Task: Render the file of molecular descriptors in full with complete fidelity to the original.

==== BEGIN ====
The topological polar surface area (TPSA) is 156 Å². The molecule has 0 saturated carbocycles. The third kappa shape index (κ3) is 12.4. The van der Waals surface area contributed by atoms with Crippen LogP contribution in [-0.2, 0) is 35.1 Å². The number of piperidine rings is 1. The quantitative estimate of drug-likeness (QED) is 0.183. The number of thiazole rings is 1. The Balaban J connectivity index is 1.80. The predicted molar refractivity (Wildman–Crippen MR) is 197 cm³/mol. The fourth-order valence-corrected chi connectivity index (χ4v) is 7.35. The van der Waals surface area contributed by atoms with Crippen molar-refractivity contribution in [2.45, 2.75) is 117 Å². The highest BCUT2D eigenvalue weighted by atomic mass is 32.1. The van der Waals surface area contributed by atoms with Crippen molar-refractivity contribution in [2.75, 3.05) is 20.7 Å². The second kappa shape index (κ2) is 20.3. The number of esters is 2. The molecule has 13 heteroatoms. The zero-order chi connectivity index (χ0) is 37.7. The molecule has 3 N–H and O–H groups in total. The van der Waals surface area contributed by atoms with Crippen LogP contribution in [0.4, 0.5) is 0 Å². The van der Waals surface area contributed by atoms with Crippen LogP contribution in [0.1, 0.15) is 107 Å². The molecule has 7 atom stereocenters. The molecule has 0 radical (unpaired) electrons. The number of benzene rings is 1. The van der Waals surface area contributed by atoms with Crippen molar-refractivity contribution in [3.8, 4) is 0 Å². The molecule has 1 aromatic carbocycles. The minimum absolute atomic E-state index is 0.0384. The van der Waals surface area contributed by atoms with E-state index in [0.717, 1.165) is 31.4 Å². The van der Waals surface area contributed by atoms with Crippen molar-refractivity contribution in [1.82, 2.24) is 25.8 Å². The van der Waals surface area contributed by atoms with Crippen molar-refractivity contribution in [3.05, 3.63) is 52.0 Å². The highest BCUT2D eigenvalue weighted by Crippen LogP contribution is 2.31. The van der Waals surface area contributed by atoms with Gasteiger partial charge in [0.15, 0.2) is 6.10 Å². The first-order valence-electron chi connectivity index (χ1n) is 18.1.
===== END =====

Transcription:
The topological polar surface area (TPSA) is 156 Å². The molecule has 0 saturated carbocycles. The third kappa shape index (κ3) is 12.4. The van der Waals surface area contributed by atoms with Crippen LogP contribution in [-0.2, 0) is 35.1 Å². The number of piperidine rings is 1. The quantitative estimate of drug-likeness (QED) is 0.183. The number of thiazole rings is 1. The Balaban J connectivity index is 1.80. The predicted molar refractivity (Wildman–Crippen MR) is 197 cm³/mol. The fourth-order valence-corrected chi connectivity index (χ4v) is 7.35. The van der Waals surface area contributed by atoms with Crippen molar-refractivity contribution in [2.45, 2.75) is 117 Å². The highest BCUT2D eigenvalue weighted by atomic mass is 32.1. The van der Waals surface area contributed by atoms with Crippen molar-refractivity contribution in [2.75, 3.05) is 20.7 Å². The second kappa shape index (κ2) is 20.3. The number of esters is 2. The molecule has 13 heteroatoms. The zero-order chi connectivity index (χ0) is 37.7. The molecule has 3 N–H and O–H groups in total. The van der Waals surface area contributed by atoms with Crippen LogP contribution in [0.4, 0.5) is 0 Å². The van der Waals surface area contributed by atoms with Crippen LogP contribution in [0.1, 0.15) is 107 Å². The molecule has 7 atom stereocenters. The molecule has 0 radical (unpaired) electrons. The number of benzene rings is 1. The van der Waals surface area contributed by atoms with Crippen molar-refractivity contribution in [3.8, 4) is 0 Å². The molecule has 1 aromatic carbocycles. The minimum absolute atomic E-state index is 0.0384. The van der Waals surface area contributed by atoms with E-state index in [0.717, 1.165) is 31.4 Å². The van der Waals surface area contributed by atoms with Crippen molar-refractivity contribution in [1.82, 2.24) is 25.8 Å². The van der Waals surface area contributed by atoms with Crippen molar-refractivity contribution in [3.05, 3.63) is 52.0 Å². The highest BCUT2D eigenvalue weighted by Crippen LogP contribution is 2.31. The van der Waals surface area contributed by atoms with Gasteiger partial charge in [0.15, 0.2) is 6.10 Å². The first-order valence-electron chi connectivity index (χ1n) is 18.1.